4. “There is no formula. Your life as a blogger will be a lot less stressful if you banish almost every notion about what a sex toy review blog should be (except, you know, the part about good content). Taking inspiration from other bloggers is fine, but if you spend all your time modelling yourself after them, you’ll never discover what makes you unique, happy, and ultimately, reputable. If I had to put every toy in each of my orifices and then write a 2,000-word screed about it, I would have burned out long ago. But some people are really good at that! I just let them be good at that while I do my own thing.” ~ Epiphora – HeyEpiphora.com
5. Be Professional. This covers everything from your blog to social media. On your blog, your writing is often all that people see. Your writing should be a reflection of you and it should dress to impress. This means clean up the typos, run spell-check and have a basic knowledge of grammar. Their/they’re/there and that sort of thing. If you don’t care enough to do just that amount, then why should I trust your reviews?
The other side of professionalism is knowing how to present yourself on social media. If you want to work with companies, if you want to have advertisers and if you care about making a side income then you need to care about what you say and how you act on social media. Tone down your ego and sense of entitlement – be grateful for every “yes” and humble and respectful of every “no”. You’re not the only game on the block. Therefore, don’t take every rejection so personally. It might be personal but it is more often a decision based on numbers and metrics and their own quotas. Respect that. I’m sure you’ve heard this job interview tip: “Don’t bash your former boss”. Apply that to this situation as well. There are some grievances and opinions that absolutely need to public knowledge….but not everything. When a company sees you publicly bashing the fact that another company turned you down, they’ll be reluctant to work with you for fear you’ll turn on them publicly as well.
I’m merely a fellow reviewer, so I wondered what the advice would look like coming from a company. I asked my favorite “boss”, Sandra of SheVibe, to give me her top 5 tips for reviewers:
In my time with SheVibe I have watched so many sex bloggers blossom, it’s been awesome. When we first launched the site, we didn’t have a review program. We kind of watched was going on from the sidelines, made sure we understood the nuances – the culture so to speak. When we felt like we had something to offer we entered the arena, always treating it as a reciprocal relationship where both parties learn and grow. My advice to newcomers and veterans alike is this:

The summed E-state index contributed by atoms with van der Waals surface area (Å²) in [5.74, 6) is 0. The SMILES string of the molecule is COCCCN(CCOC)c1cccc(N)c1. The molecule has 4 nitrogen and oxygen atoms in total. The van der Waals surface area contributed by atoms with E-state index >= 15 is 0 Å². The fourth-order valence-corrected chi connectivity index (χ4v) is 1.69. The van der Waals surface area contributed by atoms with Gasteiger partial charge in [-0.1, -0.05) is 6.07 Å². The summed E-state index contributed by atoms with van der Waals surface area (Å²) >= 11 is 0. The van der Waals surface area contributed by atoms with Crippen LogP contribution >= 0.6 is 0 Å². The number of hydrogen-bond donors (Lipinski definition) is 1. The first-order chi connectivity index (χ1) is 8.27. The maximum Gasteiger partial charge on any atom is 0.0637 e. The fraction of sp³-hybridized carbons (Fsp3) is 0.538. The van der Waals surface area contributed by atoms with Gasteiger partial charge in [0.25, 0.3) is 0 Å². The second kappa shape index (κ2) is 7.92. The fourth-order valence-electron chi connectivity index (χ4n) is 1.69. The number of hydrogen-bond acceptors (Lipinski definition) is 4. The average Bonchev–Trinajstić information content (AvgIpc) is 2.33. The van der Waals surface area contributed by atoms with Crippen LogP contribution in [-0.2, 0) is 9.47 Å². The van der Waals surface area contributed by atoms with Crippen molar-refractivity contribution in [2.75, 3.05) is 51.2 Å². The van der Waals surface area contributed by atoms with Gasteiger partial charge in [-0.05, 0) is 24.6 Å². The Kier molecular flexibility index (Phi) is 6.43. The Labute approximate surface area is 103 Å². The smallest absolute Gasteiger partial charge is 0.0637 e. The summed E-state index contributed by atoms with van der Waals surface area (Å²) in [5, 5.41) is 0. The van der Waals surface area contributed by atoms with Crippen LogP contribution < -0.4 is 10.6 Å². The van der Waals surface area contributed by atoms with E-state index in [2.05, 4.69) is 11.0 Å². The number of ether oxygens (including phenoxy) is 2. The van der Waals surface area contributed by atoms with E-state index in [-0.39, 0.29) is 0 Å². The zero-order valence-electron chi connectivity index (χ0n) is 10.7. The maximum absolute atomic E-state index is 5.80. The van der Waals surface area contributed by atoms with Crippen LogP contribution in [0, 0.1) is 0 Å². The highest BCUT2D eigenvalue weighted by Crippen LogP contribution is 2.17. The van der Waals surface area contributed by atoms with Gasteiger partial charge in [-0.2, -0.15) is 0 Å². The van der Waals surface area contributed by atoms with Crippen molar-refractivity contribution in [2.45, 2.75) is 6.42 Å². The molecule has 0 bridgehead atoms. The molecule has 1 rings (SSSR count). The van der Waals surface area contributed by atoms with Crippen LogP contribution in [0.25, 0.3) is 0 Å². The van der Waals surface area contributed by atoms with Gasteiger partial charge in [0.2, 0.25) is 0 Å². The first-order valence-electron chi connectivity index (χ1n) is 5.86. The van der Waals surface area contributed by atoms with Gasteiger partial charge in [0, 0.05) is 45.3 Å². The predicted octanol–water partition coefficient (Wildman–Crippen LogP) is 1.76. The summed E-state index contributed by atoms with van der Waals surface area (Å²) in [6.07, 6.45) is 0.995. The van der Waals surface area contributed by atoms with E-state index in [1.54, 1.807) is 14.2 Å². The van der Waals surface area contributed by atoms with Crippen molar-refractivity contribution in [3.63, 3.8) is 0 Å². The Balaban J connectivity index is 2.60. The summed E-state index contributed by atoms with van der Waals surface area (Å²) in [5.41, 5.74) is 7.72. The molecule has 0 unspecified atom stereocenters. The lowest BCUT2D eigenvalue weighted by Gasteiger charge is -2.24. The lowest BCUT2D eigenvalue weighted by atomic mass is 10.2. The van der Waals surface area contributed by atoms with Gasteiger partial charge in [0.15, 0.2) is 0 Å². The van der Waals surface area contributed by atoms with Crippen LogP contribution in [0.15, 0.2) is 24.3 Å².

- Know who you’re reaching out to. You better believe I’m going to know who you are before I agree to you reviewing for us. I check to see what the overall attitude is. I understand the need to share parts of one’s personal life – it’s important to inject pieces of yourself to connect with your readers, but there’s a fine balance to keep in check. If you’re constantly airing your dirty laundry, that is a red flag for me. I will also check old posts to see how or if you’ve grown. I look at social media also – this is often where people show excessive combativeness or a tendency to “overshare”. Again, I understand that this might be considered personal space, but if you are treating your blog as a business, then you may want to consider a separate persona for your personal needs.
- Presentation is everything, from the initial email you send me to how your website is designed. If you don’t present well, it is going to be hard for you to build a readership and readers are $$ in the eyes of the retailer. In other words – spelling and grammar matter! Clean up your typos! Check your attitude from ego to temper.
- Have a well-rounded world view and don’t try to serve too many masters. By this I mean, have the presence of mind to know that just because something doesn’t work for your body type or is outside of your taste preference doesn’t mean that everyone will have the same experience. This is a mistake I see a lot of newcomers make and kind of ties in to #4. By serving too many masters means that if you are reviewing for several companies, it’s likely that none of them are getting your best work. It also smacks of someone just trying to get as much “free stuff” as possible. I find that the most successful bloggers tend to connect with a handful of companies they like and respect. There are some bloggers I will do pretty much anything for – they have shown us loyalty and support and I will absolutely reciprocate. You can’t develop that kind of relationship if you’re all over the place.
- If you are going to speak in absolutes, you should absolutely know what you are talking about. I have come across some instances where a reviewer will say something along the lines of, “trust me, you will hate this….”. I still see a lot of mis-information about lubricants and materials. Or I’ll see off base comments about how something is manufactured. There’s a lot of misconception and lack of understanding. Very few bloggers really take the time to understand this business soup to nuts. I get it, it’s a lot to know. But you can’t speak about things you know nothing about or don’t understand and I would much prefer you ask rather than take the opportunity to leave bad intel in your review just because you liked the way the sentence played out.
- If we aren’t able to accept you into our program now, it’s not personal. Work harder, get better, build your audience, love what you do. You are scrapping for readership in an ever changing, tough industry. If you are passionate, trust me, it will pay off.